WHITE SULPHUR SPRINGS — It was business as usual Friday morning as the New Orleans Saints kicked off their preseason training camp.
Usual, that is, if you call uprooting and relocating camp more than 900 miles to a gleaming $30 million facility that didn’t exist four months ago a typical day.
Actually, it was anything but typical, from the start of practice when Masters champion Bubba Watson, a Greenbrier property owner and longtime Saints fan, trotted onto the field to take a pass from Pro Bowl quarterback Drew Brees — and promptly dropped it.
It even extended to the end of practice when players and coaches, giving interviews at an outdoor location in one corner of the grass fields, had to momentarily pause as noisy trains chugged through the valley below.
Saints coach Sean Payton, for one, appreciates the mix of the state-of-the-art football digs with The Greenbrier’s down-home country charm.
“No. 1, you’ve got to find this place,’’ Payton said, “but it’s kind of magnificent when you do. You’re trying to reduce the outside distractions and come together as a team and a coaching staff and focus on one goal, so there are some benefits [coming to a small town].’’
Brees, the undeniable face of the franchise, was practically giddy about the bold adventure of holding three weeks of preseason workouts in this corner of West Virginia.
“Oh my gosh, this is unbelievable, isn’t it?’’ he said after Friday’s early practice session.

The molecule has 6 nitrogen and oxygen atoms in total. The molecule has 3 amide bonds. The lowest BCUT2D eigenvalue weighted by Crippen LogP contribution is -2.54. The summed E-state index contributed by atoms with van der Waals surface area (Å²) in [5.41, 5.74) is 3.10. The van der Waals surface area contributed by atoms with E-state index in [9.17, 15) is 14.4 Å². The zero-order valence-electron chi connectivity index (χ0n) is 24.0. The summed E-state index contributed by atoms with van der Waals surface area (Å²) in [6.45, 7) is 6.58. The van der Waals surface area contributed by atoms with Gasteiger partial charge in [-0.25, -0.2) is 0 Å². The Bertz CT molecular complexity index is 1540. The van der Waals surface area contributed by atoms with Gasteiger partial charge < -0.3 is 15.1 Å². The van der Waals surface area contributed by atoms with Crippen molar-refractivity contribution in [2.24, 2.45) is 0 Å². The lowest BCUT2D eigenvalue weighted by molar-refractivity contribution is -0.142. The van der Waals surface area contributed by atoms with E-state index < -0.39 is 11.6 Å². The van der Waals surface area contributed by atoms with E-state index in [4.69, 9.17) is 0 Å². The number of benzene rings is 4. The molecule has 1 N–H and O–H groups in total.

Brees said he knew it was going to be different before the drills even began.
“Typically during stretches,’’ he said, “within two minutes of stretching in New Orleans, you’re soaking wet and the grass is hot as you’re laying on it. I kind of leaned over to Pierre [Thomas, running back] as we were laying down on the grass during our stretches and I said, ‘This is the first time I’ve ever laid on cool grass.’ The grass is like 55 degrees.
“So it was very pleasant, and you feel like you can go all day. I feel like we could’ve called 200 plays out there and been perfectly fine.’’
The cooler climate is one of the big factors for moving camp from the swampy summer of the Gulf Coast to the nearly 2,000-foot elevation of the Allegheny Mountains.
After a drizzly, 60-degree day on Thursday when players reported and did conditioning tests, skies were sunny Friday morning and the temperature barely cracked into the 70s when morning drills concluded about 11:30 a.m.
Certainly, moving training camps a long distance to remove distractions and work out in less-scorching conditions isn’t a new idea in the NFL. The Dallas Cowboys still train in Oxnard, Calif., and the Kansas City Chiefs used to hold preseason camp in River Falls, Wisc.
Still, the Saints seem to think they’ve struck gold in the hills of West Virginia.
“I think [the weather] is part of the reason for being here,’’ Brees said. “Especially with the ability to [teach] a lot of younger players. We do have a solid veteran group, but we do have a lot of younger players who we’re trying to assimilate very quickly into what we’re doing, and you want to maximize reps. This [climate] allows you do that.’’